While they were buoyed by the bipartisan passage of Medicaid expansion in Arizona Thursday, Tucson medical leaders say achieving better community health will still require work.
Expanding the state-run insurance program for low- income people, combined with an anticipated rise in people with insurance due to health reform, will give more people access to health care, leaders say. But it's also going to put more pressure on the medical system.
"Even though it's a good day, it carries with it a big responsibility for stepping up in the future, particularly in the area of primary care. We have a relative provider shortage in some areas in Arizona," said Dr. Charles Katzenberg, a Tucson cardiologist who is president of the Pima County Medical Society. "There will be pressure on primary care practices to accommodate extra patients."
Still, Katzenberg and others said approving Medicaid expansion was a good first step, especially in a state where support for the expansion was not always obvious. Arizona Gov. Jan Brewer surprised many earlier this year when she announced support for expanding Medicaid, a proposal that was part of the federal Affordable Care Act but was left up to individual states by a U.S. Supreme Court decision. Brewer has long been a vocal opponent of the federal health law.
"Gov. Brewer gets a lot of credit for crossing party lines and doing the right thing," Katzenberg said. "I have great admiration for her."
Passions on both sides of the debate ran high, noted State Rep. Ethan Orr, a Tucson Republican who supported the expansion.
"I'm very excited, not only because Medicaid expansion passed but because it passed with Democrats and Republicans working together," Orr said.
Orr said the expansion was "absolutely essential" to local hospitals like Tucson Medical Center and both University of Arizona Medical Center campuses because of the number of low-income patients they serve.
Dr. Michael Waldrum, chief executive officer of the University of Arizona Health Network, called Thursday's expansion approval "a great decision for citizens who need care. We are excited and appreciate the hard work of the governor, Senate and House."
Opponents of the expansion, meanwhile, include many who want to repeal the federal health law. Others said Arizona's Medicaid program is rife with problems and needs reforming before any expansion can take place.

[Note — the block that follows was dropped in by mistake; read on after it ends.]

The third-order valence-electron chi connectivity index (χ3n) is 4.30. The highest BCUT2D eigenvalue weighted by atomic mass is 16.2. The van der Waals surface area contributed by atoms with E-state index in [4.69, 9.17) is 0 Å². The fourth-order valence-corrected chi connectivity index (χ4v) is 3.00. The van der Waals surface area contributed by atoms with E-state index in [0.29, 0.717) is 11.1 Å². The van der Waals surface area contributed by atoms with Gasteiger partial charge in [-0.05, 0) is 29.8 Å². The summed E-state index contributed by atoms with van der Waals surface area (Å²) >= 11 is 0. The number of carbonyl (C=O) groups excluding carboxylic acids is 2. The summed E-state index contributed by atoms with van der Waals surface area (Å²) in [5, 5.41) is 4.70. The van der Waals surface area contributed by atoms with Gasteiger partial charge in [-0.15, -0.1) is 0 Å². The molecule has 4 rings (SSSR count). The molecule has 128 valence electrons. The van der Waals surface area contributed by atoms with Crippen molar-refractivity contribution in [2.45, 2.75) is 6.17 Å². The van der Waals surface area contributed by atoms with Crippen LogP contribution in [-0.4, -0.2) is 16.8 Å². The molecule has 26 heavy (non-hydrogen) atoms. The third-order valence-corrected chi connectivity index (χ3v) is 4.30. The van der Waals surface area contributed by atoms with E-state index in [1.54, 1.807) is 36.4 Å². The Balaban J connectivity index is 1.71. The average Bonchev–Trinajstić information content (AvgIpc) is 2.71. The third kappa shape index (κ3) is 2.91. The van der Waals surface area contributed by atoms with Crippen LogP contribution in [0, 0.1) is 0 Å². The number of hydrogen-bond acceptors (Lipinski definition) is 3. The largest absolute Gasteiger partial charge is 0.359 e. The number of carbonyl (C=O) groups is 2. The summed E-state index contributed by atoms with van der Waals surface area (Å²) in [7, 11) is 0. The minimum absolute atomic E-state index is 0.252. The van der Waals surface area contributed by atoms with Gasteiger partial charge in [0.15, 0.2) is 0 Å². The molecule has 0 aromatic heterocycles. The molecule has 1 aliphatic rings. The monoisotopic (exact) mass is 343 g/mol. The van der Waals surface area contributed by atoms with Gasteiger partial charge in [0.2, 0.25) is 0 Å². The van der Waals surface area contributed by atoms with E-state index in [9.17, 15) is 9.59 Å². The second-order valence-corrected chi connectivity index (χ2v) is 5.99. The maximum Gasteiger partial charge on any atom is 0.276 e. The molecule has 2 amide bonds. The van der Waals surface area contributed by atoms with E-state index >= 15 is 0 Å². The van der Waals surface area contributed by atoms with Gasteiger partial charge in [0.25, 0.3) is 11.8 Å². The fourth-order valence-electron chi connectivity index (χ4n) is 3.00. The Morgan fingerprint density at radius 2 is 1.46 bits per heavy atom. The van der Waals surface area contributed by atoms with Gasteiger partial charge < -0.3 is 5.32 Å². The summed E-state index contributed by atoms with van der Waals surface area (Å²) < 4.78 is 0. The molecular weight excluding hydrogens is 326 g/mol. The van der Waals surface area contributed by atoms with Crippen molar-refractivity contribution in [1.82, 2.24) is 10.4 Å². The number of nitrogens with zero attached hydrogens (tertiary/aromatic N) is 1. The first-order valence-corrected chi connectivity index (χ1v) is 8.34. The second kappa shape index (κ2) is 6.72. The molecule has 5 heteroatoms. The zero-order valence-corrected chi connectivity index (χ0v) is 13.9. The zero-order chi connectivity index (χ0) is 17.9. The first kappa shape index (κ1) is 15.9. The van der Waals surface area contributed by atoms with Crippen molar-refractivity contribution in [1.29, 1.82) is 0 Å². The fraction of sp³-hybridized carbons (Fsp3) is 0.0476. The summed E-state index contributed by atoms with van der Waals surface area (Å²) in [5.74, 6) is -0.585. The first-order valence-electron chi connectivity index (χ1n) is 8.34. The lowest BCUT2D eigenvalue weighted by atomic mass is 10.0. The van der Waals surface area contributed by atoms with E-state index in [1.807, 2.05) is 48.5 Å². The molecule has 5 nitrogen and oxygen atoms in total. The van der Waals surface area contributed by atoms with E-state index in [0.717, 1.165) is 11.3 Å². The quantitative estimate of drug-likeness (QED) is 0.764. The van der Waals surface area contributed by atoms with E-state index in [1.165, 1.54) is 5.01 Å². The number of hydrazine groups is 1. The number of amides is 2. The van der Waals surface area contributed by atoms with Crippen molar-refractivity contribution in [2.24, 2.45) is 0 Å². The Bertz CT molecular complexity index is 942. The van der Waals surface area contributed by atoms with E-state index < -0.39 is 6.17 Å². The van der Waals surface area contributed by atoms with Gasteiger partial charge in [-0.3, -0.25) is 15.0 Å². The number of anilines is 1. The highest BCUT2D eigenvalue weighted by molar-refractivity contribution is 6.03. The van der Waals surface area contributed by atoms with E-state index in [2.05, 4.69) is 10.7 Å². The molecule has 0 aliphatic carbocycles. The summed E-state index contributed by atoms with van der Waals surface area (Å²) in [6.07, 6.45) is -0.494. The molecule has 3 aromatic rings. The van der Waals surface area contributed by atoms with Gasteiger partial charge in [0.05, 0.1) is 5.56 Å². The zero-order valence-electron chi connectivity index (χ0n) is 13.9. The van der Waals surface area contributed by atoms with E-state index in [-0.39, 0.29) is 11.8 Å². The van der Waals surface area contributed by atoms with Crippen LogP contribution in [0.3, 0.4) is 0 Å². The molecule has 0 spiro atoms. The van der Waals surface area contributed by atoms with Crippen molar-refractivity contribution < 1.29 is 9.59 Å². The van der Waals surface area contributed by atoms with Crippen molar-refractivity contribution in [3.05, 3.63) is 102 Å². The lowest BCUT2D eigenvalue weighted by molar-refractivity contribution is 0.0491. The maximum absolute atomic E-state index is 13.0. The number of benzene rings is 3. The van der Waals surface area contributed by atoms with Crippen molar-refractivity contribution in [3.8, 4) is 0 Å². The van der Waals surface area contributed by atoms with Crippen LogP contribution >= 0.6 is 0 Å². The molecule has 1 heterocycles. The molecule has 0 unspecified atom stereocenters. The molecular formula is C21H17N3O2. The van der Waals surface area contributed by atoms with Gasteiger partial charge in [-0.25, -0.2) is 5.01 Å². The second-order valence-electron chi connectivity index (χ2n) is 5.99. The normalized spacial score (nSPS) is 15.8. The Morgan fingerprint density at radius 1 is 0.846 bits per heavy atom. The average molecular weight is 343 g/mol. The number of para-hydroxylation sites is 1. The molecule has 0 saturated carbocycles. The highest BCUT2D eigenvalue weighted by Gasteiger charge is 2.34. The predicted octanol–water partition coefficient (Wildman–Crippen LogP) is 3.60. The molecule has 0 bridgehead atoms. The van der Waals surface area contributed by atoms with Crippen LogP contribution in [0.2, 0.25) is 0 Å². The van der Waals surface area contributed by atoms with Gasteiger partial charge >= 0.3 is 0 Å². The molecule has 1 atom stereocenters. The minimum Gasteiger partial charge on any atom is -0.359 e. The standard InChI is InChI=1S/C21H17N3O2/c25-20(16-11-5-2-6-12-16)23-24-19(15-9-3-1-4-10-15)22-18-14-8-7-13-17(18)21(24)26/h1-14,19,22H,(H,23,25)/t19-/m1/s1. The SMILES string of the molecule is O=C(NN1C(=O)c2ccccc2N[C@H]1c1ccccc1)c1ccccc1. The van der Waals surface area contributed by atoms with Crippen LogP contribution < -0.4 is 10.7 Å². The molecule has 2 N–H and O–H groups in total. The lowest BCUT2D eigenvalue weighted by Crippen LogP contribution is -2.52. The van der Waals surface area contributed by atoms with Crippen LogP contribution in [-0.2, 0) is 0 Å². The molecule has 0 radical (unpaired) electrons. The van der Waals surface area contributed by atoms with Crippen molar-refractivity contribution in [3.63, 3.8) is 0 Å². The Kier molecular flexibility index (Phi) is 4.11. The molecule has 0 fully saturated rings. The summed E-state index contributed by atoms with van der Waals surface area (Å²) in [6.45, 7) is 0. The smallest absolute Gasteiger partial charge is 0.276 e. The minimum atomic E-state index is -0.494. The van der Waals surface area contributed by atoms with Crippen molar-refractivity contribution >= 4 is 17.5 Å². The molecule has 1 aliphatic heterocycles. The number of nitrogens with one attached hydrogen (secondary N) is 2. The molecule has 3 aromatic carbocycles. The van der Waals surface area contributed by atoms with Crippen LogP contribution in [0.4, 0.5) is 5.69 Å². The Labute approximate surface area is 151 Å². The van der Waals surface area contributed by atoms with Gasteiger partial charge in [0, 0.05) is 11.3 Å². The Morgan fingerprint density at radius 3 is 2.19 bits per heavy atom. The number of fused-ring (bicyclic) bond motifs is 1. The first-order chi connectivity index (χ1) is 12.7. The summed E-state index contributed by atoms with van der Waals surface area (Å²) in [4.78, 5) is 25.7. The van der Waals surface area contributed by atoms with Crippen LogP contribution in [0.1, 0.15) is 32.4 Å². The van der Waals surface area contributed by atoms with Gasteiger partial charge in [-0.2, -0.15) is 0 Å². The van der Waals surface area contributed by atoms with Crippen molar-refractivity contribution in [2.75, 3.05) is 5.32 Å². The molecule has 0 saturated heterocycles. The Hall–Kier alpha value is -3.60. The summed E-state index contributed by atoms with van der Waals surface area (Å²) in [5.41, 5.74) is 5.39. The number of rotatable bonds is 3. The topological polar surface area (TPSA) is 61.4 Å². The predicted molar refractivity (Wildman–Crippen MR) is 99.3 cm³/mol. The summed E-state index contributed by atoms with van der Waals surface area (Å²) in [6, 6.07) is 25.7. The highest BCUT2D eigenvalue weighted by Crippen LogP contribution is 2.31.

State Sen. Al Melvin, a Republican from Tucson who has announced he's running for governor, tweeted his displeasure after the Senate vote. He said Brewer should have led Arizona "away from Obamacare" rather than expanding Medicaid in Arizona. She should have followed the example of Texas Gov. Rick Perry, he wrote. Texas will not be expanding its Medicaid program.
"#azright Today is truly a sad day for the GOP & AZ with all Dems + a small number of so called GOP legislators passing Medicaid expansion," Melvin tweeted.
The state froze Medicaid enrollment for childless adults in 2011, leaving an increasing number of people without health insurance.
Hospitals say their bad debts skyrocketed.
As the issue was debated in recent months, doctors on both sides held news conferences, hospital executives began speaking out, and Tucson Medical Center even hosted a "pep rally" for the expansion with Brewer in attendance.
"It's been a really hard-fought battle and we've been very supportive of the governor throughout the process," Tucson Medical Center chief executive officer Judy Rich said after the expansion passed the final Senate vote. "The hospital community has really struggled with the fact that we are leaving people without any form of payment for services. Patients don't like it any more than the providers."
Rich said the expansion is a great "first step" in getting coverage for approximately 300,000 low-income Arizonans who would have been left without health insurance in 2014 when most provisions of the federal health-care law take effect.
"There are people who have been either avoiding, foregoing or delaying needed care," Katzenberg said.
"Even though it's a good day, it carries with it a big responsibility for stepping up in the future, particularly in the area of primary care. "
Dr. Charles Katzenberg, Tucson cardiologist and president of the Pima County Medical Society
Contact reporter Stephanie Innes at firstname.lastname@example.org or 573-4134.